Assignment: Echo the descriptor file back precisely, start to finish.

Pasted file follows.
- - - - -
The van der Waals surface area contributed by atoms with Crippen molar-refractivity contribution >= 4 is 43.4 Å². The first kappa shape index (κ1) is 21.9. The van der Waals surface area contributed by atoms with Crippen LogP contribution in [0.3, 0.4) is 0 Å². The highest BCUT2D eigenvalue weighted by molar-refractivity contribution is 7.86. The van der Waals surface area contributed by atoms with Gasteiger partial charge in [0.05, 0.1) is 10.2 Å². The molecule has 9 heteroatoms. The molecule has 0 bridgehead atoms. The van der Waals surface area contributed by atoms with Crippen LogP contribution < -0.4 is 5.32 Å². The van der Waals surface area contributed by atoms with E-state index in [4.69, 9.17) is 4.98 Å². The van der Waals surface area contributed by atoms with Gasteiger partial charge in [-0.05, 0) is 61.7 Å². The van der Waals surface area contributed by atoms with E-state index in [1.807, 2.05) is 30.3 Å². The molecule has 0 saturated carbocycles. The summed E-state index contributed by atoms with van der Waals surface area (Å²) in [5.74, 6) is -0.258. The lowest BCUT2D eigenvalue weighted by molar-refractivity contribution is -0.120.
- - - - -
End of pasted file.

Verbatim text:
The van der Waals surface area contributed by atoms with Crippen molar-refractivity contribution >= 4 is 43.4 Å². The first kappa shape index (κ1) is 21.9. The van der Waals surface area contributed by atoms with Crippen LogP contribution in [0.3, 0.4) is 0 Å². The highest BCUT2D eigenvalue weighted by molar-refractivity contribution is 7.86. The van der Waals surface area contributed by atoms with Gasteiger partial charge in [0.05, 0.1) is 10.2 Å². The molecule has 9 heteroatoms. The molecule has 0 bridgehead atoms. The van der Waals surface area contributed by atoms with Crippen LogP contribution < -0.4 is 5.32 Å². The van der Waals surface area contributed by atoms with E-state index in [4.69, 9.17) is 4.98 Å². The van der Waals surface area contributed by atoms with Gasteiger partial charge in [-0.05, 0) is 61.7 Å². The van der Waals surface area contributed by atoms with E-state index in [1.807, 2.05) is 30.3 Å². The molecule has 0 saturated carbocycles. The summed E-state index contributed by atoms with van der Waals surface area (Å²) in [5.74, 6) is -0.258. The lowest BCUT2D eigenvalue weighted by molar-refractivity contribution is -0.120.